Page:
Resilience: Powerfully Out of the Crisis

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Especially during the Corona pandemic, the term resilience is on everyone's lips. How can you train your inner resilience and what can you learn about it from sport?

Strengthened from the crisis: Better handling of stress, pressure and fears through resilience.

Whether it's heavy defeats, protracted injuries or terrible misunderstandings in a live interview - there are athletes who seem to let nothing distract them. For others, an unforeseen rainstorm or a torn fingernail before a competition is enough to throw them completely off their game.

Even during the Corona pandemic, there seem to be people who can handle worry, stress and anxiety much better than others. Are some simply lucky and born to be stand-up guys? Probably not.

The magic word is Resilience

This is about being mentally up to speed again more quickly, recovering and recharging, so to speak. Research assumes that people develop resilience by dealing with problems and difficulties in their environment. According to this, resilience would not be a static physical trait, but a developmental process. The good news is that resilience can be trained.

To do so, however, you have to get rid of a misconception, Michelle Gielan believes. "We think the tougher we are and the longer we persevere, the more successful we are," says the psychologist and best-selling author ("Broadcasting Happiness: The Science of Igniting and Sustaining Positive Change"). Resilience, however, doesn't mean enduring exhaustion, she says, but rather recovering well, starting freshly invigorated.

"Rest does not equal recovery," Gielan says. For example, those who still have problems from work on their minds for hours while still in bed, or who fret over the news on their smartphones while sitting on the sofa, are not finding rest. "Our brains need rest just as much as our bodies," Gielan is sure.

Not only our body needs rest, also the mind needs rest.
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Resilience - Recognize Weak Points

Identifying weaknesses is not always as easy as in sports, where you can measure times or observe movements. Sports psychologist Dr. René Paasch recommends a simple self-test. He presents his protégés with seven statements. The more often they agree, the higher the probability of resilience:

  • I have good teammates, friends and an intact social environment on which I can rely even in difficult situations.
  • If something doesn't work out, I just try again.
  • I care for my happiness and contentment, that is my motto in life.
  • I know about my strengths and I am satisfied with myself.
  • I am able to perform even under stress and can handle pressure well.
  • Even in difficult times I believe that everything will turn out well.
  • When problems arise, I actively seek a solution.

Those who can only rarely agree know what needs to be worked on. Professor of Education Maike Rönnau-Böse and Professor of Psychology Klaus Fröhlich-Gildhoff have defined how this can work in concrete terms on the basis of six factors for resilience: Those who work on their self-perception can better assess their strengths and weaknesses. Good self-control helps to react appropriately to emotions and tensions.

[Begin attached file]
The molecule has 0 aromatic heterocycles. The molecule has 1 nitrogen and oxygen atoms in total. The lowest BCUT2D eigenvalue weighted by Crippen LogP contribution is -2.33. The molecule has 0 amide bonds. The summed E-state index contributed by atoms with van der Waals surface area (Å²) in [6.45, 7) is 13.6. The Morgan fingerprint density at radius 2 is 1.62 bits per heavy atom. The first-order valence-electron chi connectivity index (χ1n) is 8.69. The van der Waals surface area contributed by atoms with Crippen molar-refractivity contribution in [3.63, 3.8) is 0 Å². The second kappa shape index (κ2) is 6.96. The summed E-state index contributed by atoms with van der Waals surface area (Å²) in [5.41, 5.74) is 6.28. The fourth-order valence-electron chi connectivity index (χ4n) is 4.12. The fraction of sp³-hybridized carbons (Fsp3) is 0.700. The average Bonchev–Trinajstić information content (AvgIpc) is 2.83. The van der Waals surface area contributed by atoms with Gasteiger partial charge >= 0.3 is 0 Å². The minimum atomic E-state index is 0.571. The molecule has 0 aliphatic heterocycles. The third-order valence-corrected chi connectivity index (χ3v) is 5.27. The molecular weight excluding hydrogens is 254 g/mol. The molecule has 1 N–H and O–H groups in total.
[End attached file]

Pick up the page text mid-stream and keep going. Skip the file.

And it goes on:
Self-efficacy strengthens trust and confidence in oneself. It takes social skills to resolve conflicts, and coping skills to deal with stress. And it takes problem-solving strategies to make decisions in difficult situations.

Psychological Training and Dealing With Pressure

For professional athletes and their coaches, this is not new news. Psychological training has long been widespread in elite sport: Team athletes train to function as a team even under great pressure. Long jumpers or shot putters have to be able to "hit the big time" quickly even after two failed or invalid attempts.

For example, people who tend to be nervous, more easily irritable and rather insecure react comparatively more strongly to mental stress. In contrast, optimistic people were less affected by adverse circumstances, as were those who have a stronger feeling of being self-effective, i.e. being able to rely on their own abilities in difficult situations. Those who see an opportunity in the pandemic - for example, by learning new things or changing old routines - also react more resiliently.

Using the Corona Crisis as a Resilience Opportunity

The crisis is therefore also an opportunity to emerge from it stronger and more resilient, to inoculate oneself to some extent against stress. But there is also a misunderstanding here: resilience does not mean enduring difficult situations and stress for as long as possible.

If, for example, you only focus on promoting resilience in your company in order to make your employees fit for increasingly psychologically stressful working environments, you are likely to fail. It's like in sports: even the most resilient athlete will rethink his or her career if he or she is permanently injured or keeps faltering in the decisive competition.

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